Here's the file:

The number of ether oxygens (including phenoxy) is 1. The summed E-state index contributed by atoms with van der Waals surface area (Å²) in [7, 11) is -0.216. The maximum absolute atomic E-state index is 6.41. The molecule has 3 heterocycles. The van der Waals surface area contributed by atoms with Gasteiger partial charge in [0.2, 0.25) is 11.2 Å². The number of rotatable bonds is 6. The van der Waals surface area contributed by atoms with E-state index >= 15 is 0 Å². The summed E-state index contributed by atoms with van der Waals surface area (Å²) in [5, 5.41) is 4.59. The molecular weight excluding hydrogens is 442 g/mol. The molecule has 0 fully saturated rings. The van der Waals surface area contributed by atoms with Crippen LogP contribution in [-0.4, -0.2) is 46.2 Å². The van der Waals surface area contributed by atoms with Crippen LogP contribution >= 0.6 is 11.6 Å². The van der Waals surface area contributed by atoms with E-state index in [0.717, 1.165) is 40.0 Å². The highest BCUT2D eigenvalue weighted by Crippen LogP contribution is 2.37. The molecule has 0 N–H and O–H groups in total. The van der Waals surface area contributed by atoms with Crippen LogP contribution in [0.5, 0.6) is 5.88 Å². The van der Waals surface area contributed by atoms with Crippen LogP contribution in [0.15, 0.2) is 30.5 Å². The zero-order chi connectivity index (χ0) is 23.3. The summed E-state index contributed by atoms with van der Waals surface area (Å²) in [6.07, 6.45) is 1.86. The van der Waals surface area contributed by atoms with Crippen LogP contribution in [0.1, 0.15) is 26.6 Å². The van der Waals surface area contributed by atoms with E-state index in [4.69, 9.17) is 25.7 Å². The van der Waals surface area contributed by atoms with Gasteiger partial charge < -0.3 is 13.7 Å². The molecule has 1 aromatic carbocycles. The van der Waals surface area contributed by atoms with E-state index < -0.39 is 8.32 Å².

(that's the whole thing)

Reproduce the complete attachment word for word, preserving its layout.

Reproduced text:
The number of ether oxygens (including phenoxy) is 1. The summed E-state index contributed by atoms with van der Waals surface area (Å²) in [7, 11) is -0.216. The maximum absolute atomic E-state index is 6.41. The molecule has 3 heterocycles. The van der Waals surface area contributed by atoms with Gasteiger partial charge in [0.2, 0.25) is 11.2 Å². The number of rotatable bonds is 6. The van der Waals surface area contributed by atoms with E-state index >= 15 is 0 Å². The summed E-state index contributed by atoms with van der Waals surface area (Å²) in [5, 5.41) is 4.59. The molecular weight excluding hydrogens is 442 g/mol. The molecule has 0 fully saturated rings. The van der Waals surface area contributed by atoms with Crippen LogP contribution in [-0.4, -0.2) is 46.2 Å². The van der Waals surface area contributed by atoms with Crippen LogP contribution >= 0.6 is 11.6 Å². The van der Waals surface area contributed by atoms with E-state index in [0.717, 1.165) is 40.0 Å². The highest BCUT2D eigenvalue weighted by Crippen LogP contribution is 2.37. The molecule has 0 N–H and O–H groups in total. The van der Waals surface area contributed by atoms with Crippen LogP contribution in [0.5, 0.6) is 5.88 Å². The van der Waals surface area contributed by atoms with Crippen LogP contribution in [0.15, 0.2) is 30.5 Å². The zero-order chi connectivity index (χ0) is 23.3. The summed E-state index contributed by atoms with van der Waals surface area (Å²) in [6.07, 6.45) is 1.86. The van der Waals surface area contributed by atoms with Crippen LogP contribution in [0.1, 0.15) is 26.6 Å². The van der Waals surface area contributed by atoms with E-state index in [4.69, 9.17) is 25.7 Å². The van der Waals surface area contributed by atoms with Gasteiger partial charge < -0.3 is 13.7 Å². The molecule has 1 aromatic carbocycles. The van der Waals surface area contributed by atoms with E-state index < -0.39 is 8.32 Å².